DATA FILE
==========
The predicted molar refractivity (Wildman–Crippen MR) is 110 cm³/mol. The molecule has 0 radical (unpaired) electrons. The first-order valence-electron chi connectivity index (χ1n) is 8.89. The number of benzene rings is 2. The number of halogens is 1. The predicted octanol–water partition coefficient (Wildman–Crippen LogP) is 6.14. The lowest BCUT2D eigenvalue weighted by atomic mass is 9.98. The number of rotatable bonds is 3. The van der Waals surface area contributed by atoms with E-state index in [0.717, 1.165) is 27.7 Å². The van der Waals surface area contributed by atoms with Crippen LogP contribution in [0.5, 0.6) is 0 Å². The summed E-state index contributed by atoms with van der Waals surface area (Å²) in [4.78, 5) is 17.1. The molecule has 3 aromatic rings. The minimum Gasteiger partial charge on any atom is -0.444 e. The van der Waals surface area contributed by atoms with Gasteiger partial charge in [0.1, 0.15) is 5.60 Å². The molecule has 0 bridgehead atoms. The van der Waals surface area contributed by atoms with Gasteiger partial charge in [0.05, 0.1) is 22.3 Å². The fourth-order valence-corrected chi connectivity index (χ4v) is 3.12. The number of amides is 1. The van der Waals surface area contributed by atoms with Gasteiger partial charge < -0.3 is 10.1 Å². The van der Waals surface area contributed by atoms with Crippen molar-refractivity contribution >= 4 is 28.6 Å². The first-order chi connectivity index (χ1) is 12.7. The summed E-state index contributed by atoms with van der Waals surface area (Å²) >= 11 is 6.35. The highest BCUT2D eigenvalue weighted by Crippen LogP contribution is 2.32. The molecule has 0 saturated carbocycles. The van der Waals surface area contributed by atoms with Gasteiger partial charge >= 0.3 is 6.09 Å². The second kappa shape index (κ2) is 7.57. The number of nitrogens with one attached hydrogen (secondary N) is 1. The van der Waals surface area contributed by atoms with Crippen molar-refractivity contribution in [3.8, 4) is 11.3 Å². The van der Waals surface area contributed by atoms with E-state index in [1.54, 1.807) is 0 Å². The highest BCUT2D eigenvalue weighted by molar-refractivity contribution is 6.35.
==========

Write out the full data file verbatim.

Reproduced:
The predicted molar refractivity (Wildman–Crippen MR) is 110 cm³/mol. The molecule has 0 radical (unpaired) electrons. The first-order valence-electron chi connectivity index (χ1n) is 8.89. The number of benzene rings is 2. The number of halogens is 1. The predicted octanol–water partition coefficient (Wildman–Crippen LogP) is 6.14. The lowest BCUT2D eigenvalue weighted by atomic mass is 9.98. The number of rotatable bonds is 3. The van der Waals surface area contributed by atoms with E-state index in [0.717, 1.165) is 27.7 Å². The van der Waals surface area contributed by atoms with Crippen LogP contribution in [0.5, 0.6) is 0 Å². The summed E-state index contributed by atoms with van der Waals surface area (Å²) in [4.78, 5) is 17.1. The molecule has 3 aromatic rings. The minimum Gasteiger partial charge on any atom is -0.444 e. The van der Waals surface area contributed by atoms with Gasteiger partial charge in [0.1, 0.15) is 5.60 Å². The molecule has 0 bridgehead atoms. The van der Waals surface area contributed by atoms with Gasteiger partial charge in [0.05, 0.1) is 22.3 Å². The fourth-order valence-corrected chi connectivity index (χ4v) is 3.12. The number of amides is 1. The van der Waals surface area contributed by atoms with Gasteiger partial charge < -0.3 is 10.1 Å². The van der Waals surface area contributed by atoms with Crippen molar-refractivity contribution >= 4 is 28.6 Å². The first-order chi connectivity index (χ1) is 12.7. The summed E-state index contributed by atoms with van der Waals surface area (Å²) >= 11 is 6.35. The highest BCUT2D eigenvalue weighted by Crippen LogP contribution is 2.32. The molecule has 0 saturated carbocycles. The van der Waals surface area contributed by atoms with Gasteiger partial charge >= 0.3 is 6.09 Å². The second kappa shape index (κ2) is 7.57. The number of nitrogens with one attached hydrogen (secondary N) is 1. The van der Waals surface area contributed by atoms with Crippen molar-refractivity contribution in [3.8, 4) is 11.3 Å². The van der Waals surface area contributed by atoms with E-state index in [1.54, 1.807) is 0 Å². The highest BCUT2D eigenvalue weighted by molar-refractivity contribution is 6.35.